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@sakota, I have been having incontinence problems for several years now. I wear a pad always and the muscles are getting weaker all the time. I have frequent UTI's, mostly caused by incontinence. I am also immunocompromised because of my organ transplant. Your chemo treatments would also leave you immunocompromised, I believe. I was on a daily low-dose antibiotic for many years, but it stopped working. It took me years to get back off of it. The best thing I can do is drink plenty of fluids. I drink 80 ounces daily. That is about 2 1/2 liters. Cranberry juice has been suggested to me as a home remedy, but I cannot tolerate it. I have also had probiotics suggested as a home remedy, but that is counter to my instructions for organ transplant care. I went to a doctor of internal medicine, a kidney specialist and an infectious disease specialist. I usually wait to fill an antibiotic prescription until I know that it will work for the current bug I have. You will have to work with your physicians to find the best plan of care for you. That means that you need to stay on top of your intake, output and symptoms. You are your best physician and the one to decide if you need more than what you can do at home. I encourage you to see your doctor as soon as you notice: urgency (you cannot hold it until you get to the bathroom) feeling full but unable to pass urine, tiredness, or pain in the urinary tract (whether passing urine or not). Blessings.

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@afrobin

Oh boy…c-difficile! You must have gone through a really rough time…
I agree with you. Since I turned 65, it's one thing after another; arthritis and stiffness, heel spur, keratosis, back problems…and UTIs!…
We have to get out of TREATMENT and CURE mode and get into serious PREVENTION mode. Big Pharma has paid for doctor's education and that includes to a large degree teaching them which drugs work for which ailments. That should be a last option of defence.
As Hippocrates, the father of medicine said, "Let food be thy medicine and medicine be thy food.". For UTIs and for c-difficile, taking high quality (50 billion) probiotics on a daily basis is essential. I hope you have been doing that for the past few years. Avoiding sugars that encourage yeast growth and cause inflammation again is ultra important. You can get those urine testing sticks at your pharmacy to test your urine's pH. It should be 7 or higher (more alkaline) to prevent UTIs because bacteria has a hard time growing in high alkaline urine. You can help it along by taking baking soda. Since I have battled UTIs, success for long term periods with no UTIs have been due to the usual lifestyle PREVENTION tactics that everyone knows: drinking plenty of water, showering (after BMs) morning and night, eating at least 6 servings of fruit and veggies per day, keeping sugary foods and high carbs out of diet, keeping regular but also: taking a combination of the skin/pulp/seeds of cranberry in lozenge form. No it's not d-mannose. It's Utiva which can be ordered on line. Added to this is vaginal Probaclac from the pharmacy that kills bacteria in the perineal area. My God, it really works! My record so far with this protocol is 3 months then invariably I have a sugary meal or two and a UTI flares up and I have to take a course of antibiotics. Then the Utiva and vaginal Probaclac usually keep UTIs at bay for another long while. If not, it means that the UTI was not fully cured in the first place.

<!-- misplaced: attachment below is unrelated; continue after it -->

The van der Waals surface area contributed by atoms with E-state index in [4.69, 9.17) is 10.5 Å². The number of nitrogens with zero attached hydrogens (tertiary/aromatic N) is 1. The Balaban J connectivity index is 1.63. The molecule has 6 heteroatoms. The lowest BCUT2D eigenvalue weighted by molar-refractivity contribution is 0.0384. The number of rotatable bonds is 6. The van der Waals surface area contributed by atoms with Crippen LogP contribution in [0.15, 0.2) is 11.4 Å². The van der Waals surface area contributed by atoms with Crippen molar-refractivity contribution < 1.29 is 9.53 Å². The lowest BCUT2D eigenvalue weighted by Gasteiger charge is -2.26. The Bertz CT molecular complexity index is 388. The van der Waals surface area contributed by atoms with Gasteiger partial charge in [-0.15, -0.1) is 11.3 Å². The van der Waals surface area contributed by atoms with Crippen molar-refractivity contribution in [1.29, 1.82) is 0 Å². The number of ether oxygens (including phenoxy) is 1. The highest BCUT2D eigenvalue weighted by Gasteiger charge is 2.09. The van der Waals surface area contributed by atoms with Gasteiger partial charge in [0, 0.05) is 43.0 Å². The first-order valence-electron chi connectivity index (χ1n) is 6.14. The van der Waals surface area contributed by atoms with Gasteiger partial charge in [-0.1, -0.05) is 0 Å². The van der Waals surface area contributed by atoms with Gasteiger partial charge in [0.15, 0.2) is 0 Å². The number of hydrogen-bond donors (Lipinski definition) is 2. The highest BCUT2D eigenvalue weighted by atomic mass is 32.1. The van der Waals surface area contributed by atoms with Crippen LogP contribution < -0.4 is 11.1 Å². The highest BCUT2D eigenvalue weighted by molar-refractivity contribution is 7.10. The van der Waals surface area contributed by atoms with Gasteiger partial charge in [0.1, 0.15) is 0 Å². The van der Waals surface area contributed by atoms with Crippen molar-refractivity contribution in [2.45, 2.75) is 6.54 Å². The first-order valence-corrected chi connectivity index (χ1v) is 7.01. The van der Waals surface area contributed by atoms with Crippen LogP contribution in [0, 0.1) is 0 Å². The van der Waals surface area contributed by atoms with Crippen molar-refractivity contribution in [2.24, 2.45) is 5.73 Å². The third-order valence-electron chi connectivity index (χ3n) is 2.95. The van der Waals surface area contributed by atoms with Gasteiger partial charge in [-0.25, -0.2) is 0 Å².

It took me about 40 UTIs in 3 years and a good 2 years of serious troubleshooting and 'research' to finally find the right prevention protocol. I go on the very credible site PubMed (where results of research world wide is published) for most information concerning UTIs and any other ailments.
Good luck!

Jump to this post

@afrobin, I agree that prevention is good medicine. However, I'd like to correct the information you shared about normal ph levels in urine.
As started in this journal article "Normal urine pH is slightly acidic, with usual values of 6.0 to 7.5, but the normal range is 4.5 to 8.0."
– Urinary Tract Infection by Michael J. Bono; Wanda C. Reygaert. Last Update: December 2, 2019. https://www.ncbi.nlm.nih.gov/books/NBK470195/

In plain language, here is further information
– Urine pH Level Test https://www.healthline.com/health/urine-ph

Here is a pertinent excerpt.

"…your urine pH is an indicator of your overall health and gives your doctor important clues as to what’s going on in your body. … A neutral pH is 7.0. The higher the number, the more basic (alkaline) it is. The lower the number, the more acidic your urine is. The average urine sample tests at about 6.0.

If your urine sample is lower, this could indicate an environment conducive to kidney stones. Other conditions that prefer an acidic environment are:
– acidosis
– dehydration
– diabetic ketoacidosis
– diarrhea
– starvation

A higher-than-normal urine pH could indicate:
– gastric suctioning that takes away stomach acids
– kidney failure
– kidney tubular acidosis
– pyloric obstruction
– respiratory alkalosis
– urinary tract infection
– vomiting

Your diet also may determine how acidic or alkaline your urine is. For example, if you eat a diet low in meat and high in fruits and vegetables, you’re more likely to have alkaline urine. Those who consume higher amounts of meat are more likely to have acidic urine. Your doctor may recommend some changes to your diet if your urine pH is too high or too low.

There are no side effects associated with the urine pH level test. You can typically resume your daily activities following the test."